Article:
08 October, 2008

Argentina: The land of $10 steaks and terrible drivers

I am in love with Mendoza! It is a beautiful city full of wonderful, helpful people. Victoria and I arrived in Buenos Aires, Argentina October 1st at 9:20AM after an 11 hour flight during which we got to watch “How to Eat Fried Worms”. We promptly found a taxi and set off for the Terminal Omnibus (bus terminal) because we had been warned that Buenos Aires was not a very safe place to be, especially as a couple of tourists loaded down with 2 bikes and enough luggage to last us 8 months. We were able to find an ATM almost immediately and made the first dent in our summer savings. It cost us about $30 USD to get to the bus terminal (not including the $20 in tips that we spent paying everyone to help us move all of our bags and bikes from point A to point B at each stop) but the experience was priceless. The drivers in Argentina are TERRIBLE. According to one travel website I saw, Argentina had 7,500 deaths from automobile accidents in 2006 (which averages 20 deaths a day) and I can see why. Although there is some road signage, drivers seem to follow their own rules and no one seems to care. Turn signals are never used, lanes have absolutely no meaning, and honking is a popular pastime. Drivers seem to drift from lane to lane, or simply straddle the center line as if they cannot decide which lane is the one they wish to occupy.
At the Terminal Omnibus, we bought tickets to Mendoza, Argentina ($50 each) and then tried to entertain ourselves for 5 hours while trying not to attract too much attention from the locals. Although we look pretty similar to many of the people in Argentina, our clothing gives us away. Shorts, t-shirts, and brightly-colored Keens don’t seem to be in style in Argentina right now...Oh well. I was very worried about whether or not we would be allowed to put 2 bikes, 2 bike bags, and 2 suitcases on the bus, but no one seemed to mind and the baggage guy seemed content with a $3 tip. Then started our 16 hour bus ride.
We slept. Kinda. But mostly just sat in the relatively comfortable seats (better than a plane) and looked out of the window. Most of the ride took place after dark, so there wasn’t much to see aside from the occasional lit-up town. We stopped sometime after 21:00 (9:00 PM) and had a delicious dinner of chicken and mashed potatoes that was (apparently) included in our bus fare and then kept driving.
When we arrived in Mendoza, Alberto Aristarain (a family friend from Mendoza) had someone waiting to pick us up. Fortunately, he waited around even though the bus arrived an hour late and we were able to cram all of our stuff in his mini-van like car and eventually made it to our first destination: Casa Glebinias, Alberto and Maria-Gracia’s Bed and Breakfast, 15KM south of Mendoza. We introduced ourselves to Alberto and Maria-Gracia and ate a late breakfast on their veranda overlooking the sprawling grounds of their B&B. That afternoon, we took a cab into Mendoza and got a room at the Adventure Park Hostel, just blocks from Plaza Independencia, the center of Mendoza.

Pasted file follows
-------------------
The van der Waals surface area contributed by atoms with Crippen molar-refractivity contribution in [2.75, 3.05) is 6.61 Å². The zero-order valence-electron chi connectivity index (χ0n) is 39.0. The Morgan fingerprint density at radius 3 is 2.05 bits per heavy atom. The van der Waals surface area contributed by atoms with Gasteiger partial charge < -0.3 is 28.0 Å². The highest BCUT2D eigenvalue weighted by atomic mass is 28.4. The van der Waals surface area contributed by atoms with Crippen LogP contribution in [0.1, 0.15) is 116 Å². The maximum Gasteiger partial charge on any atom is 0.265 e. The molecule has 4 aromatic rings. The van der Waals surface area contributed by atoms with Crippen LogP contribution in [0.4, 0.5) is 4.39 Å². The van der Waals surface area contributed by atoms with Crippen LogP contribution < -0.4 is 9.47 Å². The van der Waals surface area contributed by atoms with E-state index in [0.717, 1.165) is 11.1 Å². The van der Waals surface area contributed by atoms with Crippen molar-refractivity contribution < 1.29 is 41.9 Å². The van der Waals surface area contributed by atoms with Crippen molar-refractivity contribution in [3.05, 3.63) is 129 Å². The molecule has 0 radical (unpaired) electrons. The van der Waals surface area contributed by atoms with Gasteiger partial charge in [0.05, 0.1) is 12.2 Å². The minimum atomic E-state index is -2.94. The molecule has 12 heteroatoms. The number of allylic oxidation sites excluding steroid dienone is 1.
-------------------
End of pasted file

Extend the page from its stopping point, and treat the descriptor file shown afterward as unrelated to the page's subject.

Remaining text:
We spent the night at Adventure Park Hostel and spent two days wandering around Mendoza Casa Glebinias in one of Alberto’s cabañas with a cute little veranda and amazing breakfasts. It was all very surreal and enjoyable. Our third day in Mendoza, we slept in, ate breakfast, and eating delicious food and being tourists. Our second and third nights in Mendoza, we spent at then took a 45 minute bike ride around the community surrounding Casa Glebinias on two very old bikes with HUGE, incredibly uncomfortable seats. It was an interesting experience and difficult for me, as it was the first time in a long time that I had ridden for more than a few minutes on a bike that did not belong to me wearing something other than spandex! That night, we went to Patio de Pastas and I ate one of the best steaks of my life. It was well done, juicy, covered with cheese and mushrooms, and only cost me $10!
The other exciting event that night was that we were mistaken for locals 3 times! Considering that all of our other experiences had told us that we were very obviously tourists, this was quite an improvement. Unfortunately, stammering that we were not from the area and couldn’t give them directions quickly informed two of the three groups that we were indeed tourists, although I did successfully direct one taxi-full of people to continue “al derecho” (straight) to find the road they were looking for.
The next morning, October 5th, we left Casa Glebinias at 8:45 in the morning to catch the 9:45 bus over the Andes to Santiago, Chile. I was sad to leave Mendoza and the Argentine population, but hopeful that the Chileans would be just as hospitable.

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